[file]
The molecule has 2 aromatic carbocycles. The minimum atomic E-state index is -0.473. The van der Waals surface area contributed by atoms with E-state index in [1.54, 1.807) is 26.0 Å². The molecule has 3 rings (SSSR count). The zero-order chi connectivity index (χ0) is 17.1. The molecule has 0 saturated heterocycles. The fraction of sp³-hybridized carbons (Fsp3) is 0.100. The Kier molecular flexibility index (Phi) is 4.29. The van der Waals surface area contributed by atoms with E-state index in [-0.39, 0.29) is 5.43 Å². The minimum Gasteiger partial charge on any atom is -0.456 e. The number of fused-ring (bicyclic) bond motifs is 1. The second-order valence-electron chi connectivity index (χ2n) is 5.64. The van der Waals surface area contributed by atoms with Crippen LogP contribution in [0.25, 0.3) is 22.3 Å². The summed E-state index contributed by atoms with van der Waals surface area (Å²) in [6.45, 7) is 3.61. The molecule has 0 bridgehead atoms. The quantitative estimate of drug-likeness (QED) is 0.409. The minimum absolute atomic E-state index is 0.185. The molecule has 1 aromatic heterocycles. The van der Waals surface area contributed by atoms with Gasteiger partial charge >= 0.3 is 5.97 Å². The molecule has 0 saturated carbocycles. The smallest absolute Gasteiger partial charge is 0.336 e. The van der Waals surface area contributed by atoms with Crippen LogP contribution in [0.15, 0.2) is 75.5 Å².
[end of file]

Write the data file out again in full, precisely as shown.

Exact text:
The molecule has 2 aromatic carbocycles. The minimum atomic E-state index is -0.473. The van der Waals surface area contributed by atoms with E-state index in [1.54, 1.807) is 26.0 Å². The molecule has 3 rings (SSSR count). The zero-order chi connectivity index (χ0) is 17.1. The molecule has 0 saturated heterocycles. The fraction of sp³-hybridized carbons (Fsp3) is 0.100. The Kier molecular flexibility index (Phi) is 4.29. The van der Waals surface area contributed by atoms with E-state index in [-0.39, 0.29) is 5.43 Å². The minimum Gasteiger partial charge on any atom is -0.456 e. The number of fused-ring (bicyclic) bond motifs is 1. The second-order valence-electron chi connectivity index (χ2n) is 5.64. The van der Waals surface area contributed by atoms with Crippen LogP contribution in [0.25, 0.3) is 22.3 Å². The summed E-state index contributed by atoms with van der Waals surface area (Å²) in [6.45, 7) is 3.61. The molecule has 0 bridgehead atoms. The quantitative estimate of drug-likeness (QED) is 0.409. The minimum absolute atomic E-state index is 0.185. The molecule has 1 aromatic heterocycles. The van der Waals surface area contributed by atoms with Gasteiger partial charge >= 0.3 is 5.97 Å². The molecule has 0 saturated carbocycles. The smallest absolute Gasteiger partial charge is 0.336 e. The van der Waals surface area contributed by atoms with Crippen LogP contribution in [0.15, 0.2) is 75.5 Å².